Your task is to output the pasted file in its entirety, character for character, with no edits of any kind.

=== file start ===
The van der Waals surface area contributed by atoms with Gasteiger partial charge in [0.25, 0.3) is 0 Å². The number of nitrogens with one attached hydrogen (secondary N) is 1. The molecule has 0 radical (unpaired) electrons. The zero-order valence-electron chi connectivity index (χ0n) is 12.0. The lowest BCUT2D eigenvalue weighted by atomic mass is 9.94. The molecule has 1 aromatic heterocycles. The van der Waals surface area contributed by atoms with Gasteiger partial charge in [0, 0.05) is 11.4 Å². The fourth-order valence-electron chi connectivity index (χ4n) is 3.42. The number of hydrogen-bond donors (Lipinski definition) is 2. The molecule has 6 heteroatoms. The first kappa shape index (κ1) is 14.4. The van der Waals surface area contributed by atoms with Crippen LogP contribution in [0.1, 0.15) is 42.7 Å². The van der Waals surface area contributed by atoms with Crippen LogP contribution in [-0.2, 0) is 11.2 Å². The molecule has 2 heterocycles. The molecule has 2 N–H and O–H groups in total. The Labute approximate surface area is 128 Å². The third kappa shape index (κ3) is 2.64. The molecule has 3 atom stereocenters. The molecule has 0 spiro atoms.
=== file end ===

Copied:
The van der Waals surface area contributed by atoms with Gasteiger partial charge in [0.25, 0.3) is 0 Å². The number of nitrogens with one attached hydrogen (secondary N) is 1. The molecule has 0 radical (unpaired) electrons. The zero-order valence-electron chi connectivity index (χ0n) is 12.0. The lowest BCUT2D eigenvalue weighted by atomic mass is 9.94. The molecule has 1 aromatic heterocycles. The van der Waals surface area contributed by atoms with Gasteiger partial charge in [0, 0.05) is 11.4 Å². The fourth-order valence-electron chi connectivity index (χ4n) is 3.42. The number of hydrogen-bond donors (Lipinski definition) is 2. The molecule has 6 heteroatoms. The first kappa shape index (κ1) is 14.4. The van der Waals surface area contributed by atoms with Crippen LogP contribution in [0.1, 0.15) is 42.7 Å². The van der Waals surface area contributed by atoms with Crippen LogP contribution in [-0.2, 0) is 11.2 Å². The molecule has 2 heterocycles. The molecule has 2 N–H and O–H groups in total. The Labute approximate surface area is 128 Å². The third kappa shape index (κ3) is 2.64. The molecule has 3 atom stereocenters. The molecule has 0 spiro atoms.